The Observer should not be shocked by MI5’s use of paid informers
On 20 September 2015 the Observer newspaper published a front page report expressing pained surprise at the revelation that the UK Security Service has been paying informers “to spy” on Muslims suspected of involvement in terrorism. I submitted the following letter for publication in the following week’s Observer:
The Observer’s issue of 20 September wins first prize for the most naïve newspaper heading of the decade –on the front page, too (MI5 pays UK Muslims to spy on terror suspects, 20 September). The real scandal, richly deserving a front page banner headline, would be the revelation that MI5 was not paying courageous informers in the Mosques to help to forestall terrorist outrages. Thank goodness they are!
I was disappointed, but not much surprised, that the Observer of 27 September didn’t publish my letter, either in the print edition or, as far as I can see, in the online version. Newspaper editors never like to admit to mistakes, but this one was much more serious than perhaps my rejected letter might have suggested, and the Observer should have published a retraction. The first line of defence against domestic Islamist terrorist attacks is necessarily tip-offs from public-spirited citizens, for obvious reasons likely to be fellow-Muslims, who know or suspect that a terrorist outrage is being plotted and who take a serious risk to their own standing in their communities, perhaps even to their lives, of discreetly informing the police or other authorities of what they know or suspect, which it is clearly their duty as citizens to do.
The effect of the Observer’s front-page story, with its clear inference that informing on one’s fellow-Muslims, at any rate for money, was somehow shameful and improper, can only have been to deter potential informers from doing their civic duty. It’s no exaggeration to suggest that if that deterrence were to lead to a terrorist attack that might otherwise have been detected in advance and forestalled by the security services, lives could have been lost as an indirect result of an irresponsible, misconceived and unconsidered article in Britain’s leading liberal Sunday newspaper, with a magnificent and widely respected past. It’s disturbing that such a story could have been written by the Observer’s staff writers, checked over (presumably) by a sub-editor and a duty editor, and probably approved for the front page by the editor himself, none of them apparently stopping to think of its possible consequences.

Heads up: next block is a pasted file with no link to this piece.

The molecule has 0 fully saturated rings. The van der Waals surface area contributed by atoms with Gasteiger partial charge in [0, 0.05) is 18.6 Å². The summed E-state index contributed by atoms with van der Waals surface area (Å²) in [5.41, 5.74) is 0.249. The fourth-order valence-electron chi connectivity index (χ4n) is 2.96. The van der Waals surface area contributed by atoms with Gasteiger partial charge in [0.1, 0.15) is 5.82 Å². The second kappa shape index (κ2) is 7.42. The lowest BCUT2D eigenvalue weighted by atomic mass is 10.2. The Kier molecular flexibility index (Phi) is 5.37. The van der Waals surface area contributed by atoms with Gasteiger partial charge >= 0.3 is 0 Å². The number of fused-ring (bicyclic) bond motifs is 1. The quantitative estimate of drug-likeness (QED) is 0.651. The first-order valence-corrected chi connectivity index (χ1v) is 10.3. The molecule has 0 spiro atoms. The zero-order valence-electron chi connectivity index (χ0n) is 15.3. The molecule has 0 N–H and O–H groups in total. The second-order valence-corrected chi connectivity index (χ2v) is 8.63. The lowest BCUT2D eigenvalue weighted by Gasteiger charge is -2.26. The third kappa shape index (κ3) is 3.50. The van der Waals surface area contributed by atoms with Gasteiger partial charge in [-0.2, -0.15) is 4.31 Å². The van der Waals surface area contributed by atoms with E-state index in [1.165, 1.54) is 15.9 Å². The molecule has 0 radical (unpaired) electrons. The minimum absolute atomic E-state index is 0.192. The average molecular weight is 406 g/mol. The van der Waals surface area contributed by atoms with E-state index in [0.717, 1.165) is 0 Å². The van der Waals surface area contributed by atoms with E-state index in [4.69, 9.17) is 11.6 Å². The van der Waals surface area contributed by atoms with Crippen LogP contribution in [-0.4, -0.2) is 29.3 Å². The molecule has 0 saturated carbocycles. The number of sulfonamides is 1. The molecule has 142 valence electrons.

Payment to possible informers is bound to be one of several legitimate incentives to encourage people who might hear of terrorist planning to report it. Assessors of secret intelligence are experienced in judging whether an informer’s report may have been corrupted by the financial motive or by some other motivation.
We may assume that the security services will always seek independent corroboration of such reports before taking action against identified suspects. But anything that tends to discredit existing informers, or to deter others from informing in future, does no favours either to the security services on whom we rely for our protection, or to the rest of us either. It’s still not too late for the Observer to make amends by paying a prominent tribute to the secret army of brave and responsible police informers.